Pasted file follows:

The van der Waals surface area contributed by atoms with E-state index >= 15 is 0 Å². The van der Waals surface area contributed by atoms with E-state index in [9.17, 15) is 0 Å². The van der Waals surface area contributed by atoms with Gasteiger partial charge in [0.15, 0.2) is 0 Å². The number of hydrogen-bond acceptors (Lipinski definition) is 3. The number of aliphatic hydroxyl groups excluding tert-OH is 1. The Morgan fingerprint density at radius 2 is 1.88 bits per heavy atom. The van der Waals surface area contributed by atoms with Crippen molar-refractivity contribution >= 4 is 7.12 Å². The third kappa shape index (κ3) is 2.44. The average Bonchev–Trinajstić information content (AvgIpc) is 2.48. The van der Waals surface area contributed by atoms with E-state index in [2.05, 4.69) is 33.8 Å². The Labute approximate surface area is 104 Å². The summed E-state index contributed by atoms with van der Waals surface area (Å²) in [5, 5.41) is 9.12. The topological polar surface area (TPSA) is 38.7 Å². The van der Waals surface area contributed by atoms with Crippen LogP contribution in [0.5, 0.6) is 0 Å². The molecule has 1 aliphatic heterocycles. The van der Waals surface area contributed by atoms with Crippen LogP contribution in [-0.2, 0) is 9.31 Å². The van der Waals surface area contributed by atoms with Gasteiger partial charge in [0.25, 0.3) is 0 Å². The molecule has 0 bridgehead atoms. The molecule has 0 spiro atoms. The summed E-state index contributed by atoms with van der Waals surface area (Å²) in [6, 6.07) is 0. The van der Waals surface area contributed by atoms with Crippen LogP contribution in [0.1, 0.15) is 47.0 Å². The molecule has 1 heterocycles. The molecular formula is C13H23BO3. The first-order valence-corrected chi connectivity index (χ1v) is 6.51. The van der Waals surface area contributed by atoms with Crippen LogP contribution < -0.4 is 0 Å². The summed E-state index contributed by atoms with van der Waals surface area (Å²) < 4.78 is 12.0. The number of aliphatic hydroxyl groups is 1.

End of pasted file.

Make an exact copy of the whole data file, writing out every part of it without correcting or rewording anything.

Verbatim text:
The van der Waals surface area contributed by atoms with E-state index >= 15 is 0 Å². The van der Waals surface area contributed by atoms with E-state index in [9.17, 15) is 0 Å². The van der Waals surface area contributed by atoms with Gasteiger partial charge in [0.15, 0.2) is 0 Å². The number of hydrogen-bond acceptors (Lipinski definition) is 3. The number of aliphatic hydroxyl groups excluding tert-OH is 1. The Morgan fingerprint density at radius 2 is 1.88 bits per heavy atom. The van der Waals surface area contributed by atoms with Crippen molar-refractivity contribution >= 4 is 7.12 Å². The third kappa shape index (κ3) is 2.44. The average Bonchev–Trinajstić information content (AvgIpc) is 2.48. The van der Waals surface area contributed by atoms with E-state index in [2.05, 4.69) is 33.8 Å². The Labute approximate surface area is 104 Å². The summed E-state index contributed by atoms with van der Waals surface area (Å²) in [5, 5.41) is 9.12. The topological polar surface area (TPSA) is 38.7 Å². The van der Waals surface area contributed by atoms with Crippen LogP contribution in [0.5, 0.6) is 0 Å². The molecule has 1 aliphatic heterocycles. The van der Waals surface area contributed by atoms with Crippen LogP contribution in [-0.2, 0) is 9.31 Å². The van der Waals surface area contributed by atoms with Gasteiger partial charge in [0.25, 0.3) is 0 Å². The molecule has 0 bridgehead atoms. The molecule has 0 spiro atoms. The summed E-state index contributed by atoms with van der Waals surface area (Å²) in [6, 6.07) is 0. The van der Waals surface area contributed by atoms with Crippen LogP contribution in [0.1, 0.15) is 47.0 Å². The molecule has 1 heterocycles. The molecular formula is C13H23BO3. The first-order valence-corrected chi connectivity index (χ1v) is 6.51. The van der Waals surface area contributed by atoms with Crippen LogP contribution < -0.4 is 0 Å². The summed E-state index contributed by atoms with van der Waals surface area (Å²) < 4.78 is 12.0. The number of aliphatic hydroxyl groups is 1.